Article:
Evidence showed Tamerlan was heavily radicalized, and Chakravarty emphasized that Dzhokhar was just as deep into Al Qaeda propaganda. “He got the stuff. He read the stuff. He believed in the stuff, and he acted on the stuff,” the prosecutor said.

“This was cold and calculated,” he said. “It was intentional. It was to make a point, that we will not be terrorized by America any more. We will terrorize you.”

Finally, Chakravarty held up portraits of the dead and described their injuries.

Officer Sean Collier, 27. “Shot five times, three of them in the head, one between the eyes.”

Krystle Campbell, 29. “Massive blast injuries to her lower extremities. Parts of her body were shredded by the bombing.”

Lu Lingzi, 23. “She received blast injuries all over her body. Her leg was torn open.... She bled out.”

And Martin Richard, 8. “His entire body was shattered, broken, eviscerated, burned. There wasn’t a part of this boy’s body that wasn’t destroyed.”

For the defense, Clarke acknowledged the horrors of that afternoon. “We have come face to face with tragedy, suffering and grief, in dimensions none of us can imagine possible,” she told the jury. “We would never have thought this devastation would touch our lives so directly.”

In painting Tamerlan as the conspiracy leader, she said her client was much less involved, describing him as a struggling teenage college student. “He was 19,” she said. “He was an adolescent and doing adolescent things.”

She mentioned his time spent on Facebook and Twitter, and texting. He also, she said, “was an adolescent drawn into the passion and the beliefs of his older brother. He was flunking out of school and he was making up lame excuses about why he was failing.”

In contrast, she said, Tamerlan researched how to build the bombs, bought the backpacks to hide the explosives, and left his fingerprints “all over” the tool kit and wiring book used to assemble the bombs.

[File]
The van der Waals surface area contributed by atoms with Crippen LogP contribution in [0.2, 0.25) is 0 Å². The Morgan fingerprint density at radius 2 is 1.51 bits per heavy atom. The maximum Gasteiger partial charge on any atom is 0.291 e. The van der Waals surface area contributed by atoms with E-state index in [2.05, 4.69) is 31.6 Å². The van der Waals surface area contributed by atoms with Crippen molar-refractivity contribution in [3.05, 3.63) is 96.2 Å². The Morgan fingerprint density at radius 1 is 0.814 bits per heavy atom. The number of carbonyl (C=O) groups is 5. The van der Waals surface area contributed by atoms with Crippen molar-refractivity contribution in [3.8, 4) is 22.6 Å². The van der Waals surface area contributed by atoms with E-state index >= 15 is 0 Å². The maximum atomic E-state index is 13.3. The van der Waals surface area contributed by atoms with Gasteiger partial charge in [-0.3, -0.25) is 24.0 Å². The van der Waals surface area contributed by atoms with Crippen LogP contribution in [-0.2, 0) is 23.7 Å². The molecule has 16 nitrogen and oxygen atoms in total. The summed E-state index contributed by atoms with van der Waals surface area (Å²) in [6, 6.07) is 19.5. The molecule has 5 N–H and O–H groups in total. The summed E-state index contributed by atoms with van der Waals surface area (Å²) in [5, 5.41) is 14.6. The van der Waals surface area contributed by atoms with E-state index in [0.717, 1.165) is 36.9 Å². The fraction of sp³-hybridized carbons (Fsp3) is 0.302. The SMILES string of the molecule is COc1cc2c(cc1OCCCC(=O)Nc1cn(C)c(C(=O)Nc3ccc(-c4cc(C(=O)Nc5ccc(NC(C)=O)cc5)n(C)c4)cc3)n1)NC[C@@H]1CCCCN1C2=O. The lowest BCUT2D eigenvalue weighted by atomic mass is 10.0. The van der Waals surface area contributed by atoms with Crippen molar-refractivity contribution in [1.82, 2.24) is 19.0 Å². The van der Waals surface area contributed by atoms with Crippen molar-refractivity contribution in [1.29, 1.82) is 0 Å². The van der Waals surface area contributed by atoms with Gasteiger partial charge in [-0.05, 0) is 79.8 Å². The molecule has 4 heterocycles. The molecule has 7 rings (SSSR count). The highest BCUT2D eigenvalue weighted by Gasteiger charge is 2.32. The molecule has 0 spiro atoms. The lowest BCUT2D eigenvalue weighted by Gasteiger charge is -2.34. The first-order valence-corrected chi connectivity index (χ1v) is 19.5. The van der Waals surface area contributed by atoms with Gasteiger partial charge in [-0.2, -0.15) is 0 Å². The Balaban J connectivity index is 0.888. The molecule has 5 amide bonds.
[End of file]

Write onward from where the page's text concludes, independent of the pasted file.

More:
“You know who made these bombs,” she told the jurors. “It was Tamerlan.”

Clarke concluded by signaling that the defense team, co-led by federal public defender Miriam Conrad, all but expected a guilty verdict. But she said that in the penalty phase of the trial that will follow, the defense would explain more about Dzhokhar Tsarnaev and his troubled relationship with his older brother.

“We are not asking you to go easy on Dzhokhar,” she told the jurors. “We are not asking you not to hold him accountable or responsible for what he did.”

The bombings, she said, “deserve to be condemned and the time is now. You will do what is right and what is just, and your verdict will speak the truth.”

In a brief rebuttal, lead prosecutor William Weinreb said both brothers were equally guilty. He rejected the defense’s suggestions that Tamerlan was the mastermind as “an attempt to sidestep responsibility, not to accept responsibility.”

He added: “These crimes were a two-man job. They were co-conspirators. They were partners. And that makes them equally guilty.”

richard.serrano@latimes.com

 

Copyright © 2016, Los Angeles Times

UPDATES

6:51 p.m.: The story was updated throughout with new information.

10:25 a.m.: The story was updated with details from the government's closing statement.

8:41 a.m.: The story was updated with the start of closing statements.

The story was originally published 4:30 a.m.